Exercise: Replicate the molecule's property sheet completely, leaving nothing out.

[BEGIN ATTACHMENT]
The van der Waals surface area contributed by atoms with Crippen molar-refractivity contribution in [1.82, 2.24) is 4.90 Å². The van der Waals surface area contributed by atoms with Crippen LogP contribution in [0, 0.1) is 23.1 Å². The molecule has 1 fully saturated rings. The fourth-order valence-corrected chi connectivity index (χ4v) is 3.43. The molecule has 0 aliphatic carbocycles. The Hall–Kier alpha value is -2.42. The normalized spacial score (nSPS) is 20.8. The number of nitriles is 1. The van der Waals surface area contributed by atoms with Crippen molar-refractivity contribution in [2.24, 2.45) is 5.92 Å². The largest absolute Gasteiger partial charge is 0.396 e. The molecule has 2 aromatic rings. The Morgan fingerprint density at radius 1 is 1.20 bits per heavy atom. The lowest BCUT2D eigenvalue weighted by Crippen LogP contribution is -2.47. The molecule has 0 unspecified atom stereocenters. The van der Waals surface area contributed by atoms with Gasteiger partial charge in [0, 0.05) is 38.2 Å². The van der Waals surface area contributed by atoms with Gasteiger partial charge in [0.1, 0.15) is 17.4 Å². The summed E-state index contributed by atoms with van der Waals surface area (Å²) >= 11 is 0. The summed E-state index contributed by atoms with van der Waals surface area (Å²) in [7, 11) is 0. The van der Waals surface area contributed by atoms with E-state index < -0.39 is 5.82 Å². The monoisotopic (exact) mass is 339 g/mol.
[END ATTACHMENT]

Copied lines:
The van der Waals surface area contributed by atoms with Crippen molar-refractivity contribution in [1.82, 2.24) is 4.90 Å². The van der Waals surface area contributed by atoms with Crippen LogP contribution in [0, 0.1) is 23.1 Å². The molecule has 1 fully saturated rings. The fourth-order valence-corrected chi connectivity index (χ4v) is 3.43. The molecule has 0 aliphatic carbocycles. The Hall–Kier alpha value is -2.42. The normalized spacial score (nSPS) is 20.8. The number of nitriles is 1. The van der Waals surface area contributed by atoms with Crippen molar-refractivity contribution in [2.24, 2.45) is 5.92 Å². The largest absolute Gasteiger partial charge is 0.396 e. The molecule has 2 aromatic rings. The Morgan fingerprint density at radius 1 is 1.20 bits per heavy atom. The lowest BCUT2D eigenvalue weighted by Crippen LogP contribution is -2.47. The molecule has 0 unspecified atom stereocenters. The van der Waals surface area contributed by atoms with Gasteiger partial charge in [0, 0.05) is 38.2 Å². The van der Waals surface area contributed by atoms with Gasteiger partial charge in [0.1, 0.15) is 17.4 Å². The summed E-state index contributed by atoms with van der Waals surface area (Å²) >= 11 is 0. The summed E-state index contributed by atoms with van der Waals surface area (Å²) in [7, 11) is 0. The van der Waals surface area contributed by atoms with E-state index < -0.39 is 5.82 Å². The monoisotopic (exact) mass is 339 g/mol.